When asked which one service attracts people the most to his barber shop, Chris says, “I think it’s the atmosphere. We’ve got a really good core team, we wouldn’t be where we are today without the staff we’ve got, our staff is the most important thing, because without them we have no business”. Although his family is made of great barbers, Chris believes that teamwork is the key to their great success. “I think that’s why people come to us because we’re a great team, the whole atmosphere and all of our shops are the same, no matter which one you go to, you get the same service from every single member of staff”.

 

Chris Moon goes on to tell me, he does not specialize in any single haircut. Being the good barber and hairdresser that he is, he knows that all customers are different. He understands that people change and so do trends. That is why he never wanted to be a one-trick pony but rather great at as many things as possible.

 

When asked about what goes on in the barber council, he tells us that he has gotten a chance to work with some of the biggest people in the industry including educators, Parada companies and the likes of Rachael from Modern Barber magazine. They all sit in the council and come up with great ideas on how to improve services for the guys on the streets. The barber council’s main goal is to ensure that the customers get quality services for what they pay for. “We’re in the fashion industry, fundamentally we’re in the fashion industry, and I think that’s forgotten sometimes, fashion isn’t about wearing an all-sequined t-shirt, or flashy shirt, fashion is every aspect of what you wear and how you look. So, the barber council is there to raise standards and make it better now in the industry”, he says. Although it is going to take time, Chris is determined to set the standards higher for everyone.

 

He further tells me that Kuts Barbershop is state registered and it shows that his team is well educated and they have high standards in their shop. He ensures that his shop is tidy and that everything is sterilized. Chris gives us an example of a barber who has just watched a YouTubevideo and decided that he is pro enough to have his own shop. He looks at it from the shoes of a customer who wants to become amazing, so he goes to the barbershop only to get a bad haircut. Such is the kind of customer understanding that sets him apart from other barbers. Chris speaks passionately about his job as he goes on to tell me how a customer should step out of the barber shop looking so much better than they went in. “Especially if they look amazing, they need to look ten times better than they already do, that’s what good barbers do; they make you feel good and look better because again, like I said earlier, it’s a fashion.”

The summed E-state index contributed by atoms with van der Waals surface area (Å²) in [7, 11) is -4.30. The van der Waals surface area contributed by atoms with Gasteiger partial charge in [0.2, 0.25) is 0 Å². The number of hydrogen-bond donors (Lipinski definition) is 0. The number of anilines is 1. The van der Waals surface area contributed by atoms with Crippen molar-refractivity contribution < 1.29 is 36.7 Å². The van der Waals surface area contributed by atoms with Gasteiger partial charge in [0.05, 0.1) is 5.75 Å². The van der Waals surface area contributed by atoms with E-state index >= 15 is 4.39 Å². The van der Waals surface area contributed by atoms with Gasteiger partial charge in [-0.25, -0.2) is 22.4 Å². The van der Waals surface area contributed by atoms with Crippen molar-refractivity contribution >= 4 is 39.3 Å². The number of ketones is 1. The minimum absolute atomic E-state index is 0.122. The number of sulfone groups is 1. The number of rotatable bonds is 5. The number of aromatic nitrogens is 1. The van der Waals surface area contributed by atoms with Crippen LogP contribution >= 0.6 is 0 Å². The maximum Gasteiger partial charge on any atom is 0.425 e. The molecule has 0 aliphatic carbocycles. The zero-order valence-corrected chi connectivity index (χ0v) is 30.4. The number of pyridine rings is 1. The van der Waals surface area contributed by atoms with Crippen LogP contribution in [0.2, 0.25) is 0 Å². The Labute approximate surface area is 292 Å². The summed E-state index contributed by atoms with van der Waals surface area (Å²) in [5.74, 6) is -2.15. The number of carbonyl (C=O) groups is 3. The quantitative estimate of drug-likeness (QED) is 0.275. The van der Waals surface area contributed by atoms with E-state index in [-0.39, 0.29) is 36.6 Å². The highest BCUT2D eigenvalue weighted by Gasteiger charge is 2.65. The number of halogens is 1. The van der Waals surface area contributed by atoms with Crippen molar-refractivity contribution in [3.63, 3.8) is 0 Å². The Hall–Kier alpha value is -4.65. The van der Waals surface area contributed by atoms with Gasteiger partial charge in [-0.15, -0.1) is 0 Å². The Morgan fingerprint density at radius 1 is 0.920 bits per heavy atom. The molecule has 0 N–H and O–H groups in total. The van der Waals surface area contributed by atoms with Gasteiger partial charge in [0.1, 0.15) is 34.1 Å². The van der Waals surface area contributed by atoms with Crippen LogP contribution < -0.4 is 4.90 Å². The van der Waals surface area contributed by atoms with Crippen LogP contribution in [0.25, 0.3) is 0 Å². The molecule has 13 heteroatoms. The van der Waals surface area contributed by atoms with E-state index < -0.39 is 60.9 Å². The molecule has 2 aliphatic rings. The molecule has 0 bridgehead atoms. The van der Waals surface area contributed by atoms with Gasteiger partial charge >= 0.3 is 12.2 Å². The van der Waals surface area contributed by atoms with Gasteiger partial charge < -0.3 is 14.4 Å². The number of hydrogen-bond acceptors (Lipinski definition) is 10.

Since he is in the barber council, I thought it would be good to ask Chris about his take on the reasons behind staggering state registration. He says there are not enough people who know about it yet. He thinks a lot of people who own barber shops honestly do not know enough about what the council is trying to achieve and about state registration. He hopes to get everyone in the country influenced to move in the same direction. Chris understands that this goal will take time, but he is optimistic that the time will come as long as he keeps on educating and informing everyone.

 

When asked about what he was personally doing about the situation, he confidently tells me, “I’m working bloody hard.” Chris further informs me that his immediate action is informing his customers that he is state registered and letting them know about his position in the council, standing for higher standards. He has gotten his staff on the same page and he hopes the rest will follow in the same footsteps.

 

Chris remembers that he has had a lot of good moments throughout his career as a barber. He says the highlight of his career is when he made it to award standard international. He found it unbelievable standing at the stage alongside other talented artistic guys. That is where he met his longtime friend John Bourne, who is a great barber and has taught him a lot. He goes further to talk about how much he learnt from that experience within a very short time. He says he got a lot of tips about his job, which helped him focus on where and how he wanted his barber shop to be. The two of them are very talented in their profession. Furthermore, he has had a chance to make a few new friends like Clarke and Lindy Roth. Chris now has friends all over the country. That is what he especially likes about his job; he can travel and meet people who give him new great ideas which he can incorporate into his shop.